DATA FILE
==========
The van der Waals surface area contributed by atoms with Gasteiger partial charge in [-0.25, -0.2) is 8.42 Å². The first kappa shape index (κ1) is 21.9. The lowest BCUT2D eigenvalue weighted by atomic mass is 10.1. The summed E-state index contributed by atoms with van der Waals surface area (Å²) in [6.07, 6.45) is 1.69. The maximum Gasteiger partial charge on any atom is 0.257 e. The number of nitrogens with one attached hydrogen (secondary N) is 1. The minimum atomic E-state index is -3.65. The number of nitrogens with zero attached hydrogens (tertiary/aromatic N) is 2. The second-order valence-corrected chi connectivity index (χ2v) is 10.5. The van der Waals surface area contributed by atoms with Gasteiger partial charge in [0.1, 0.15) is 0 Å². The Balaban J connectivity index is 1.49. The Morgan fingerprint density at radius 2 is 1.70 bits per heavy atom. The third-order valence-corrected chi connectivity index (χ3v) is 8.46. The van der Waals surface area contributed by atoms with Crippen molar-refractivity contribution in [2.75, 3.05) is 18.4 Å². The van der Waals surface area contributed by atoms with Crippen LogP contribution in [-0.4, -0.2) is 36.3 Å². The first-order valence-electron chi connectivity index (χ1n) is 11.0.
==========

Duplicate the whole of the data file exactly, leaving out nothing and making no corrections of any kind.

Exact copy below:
The van der Waals surface area contributed by atoms with Gasteiger partial charge in [-0.25, -0.2) is 8.42 Å². The first kappa shape index (κ1) is 21.9. The lowest BCUT2D eigenvalue weighted by atomic mass is 10.1. The summed E-state index contributed by atoms with van der Waals surface area (Å²) in [6.07, 6.45) is 1.69. The maximum Gasteiger partial charge on any atom is 0.257 e. The number of nitrogens with one attached hydrogen (secondary N) is 1. The minimum atomic E-state index is -3.65. The number of nitrogens with zero attached hydrogens (tertiary/aromatic N) is 2. The second-order valence-corrected chi connectivity index (χ2v) is 10.5. The van der Waals surface area contributed by atoms with Gasteiger partial charge in [0.1, 0.15) is 0 Å². The Balaban J connectivity index is 1.49. The Morgan fingerprint density at radius 2 is 1.70 bits per heavy atom. The third-order valence-corrected chi connectivity index (χ3v) is 8.46. The van der Waals surface area contributed by atoms with Crippen molar-refractivity contribution in [2.75, 3.05) is 18.4 Å². The van der Waals surface area contributed by atoms with Crippen LogP contribution in [-0.4, -0.2) is 36.3 Å². The first-order valence-electron chi connectivity index (χ1n) is 11.0.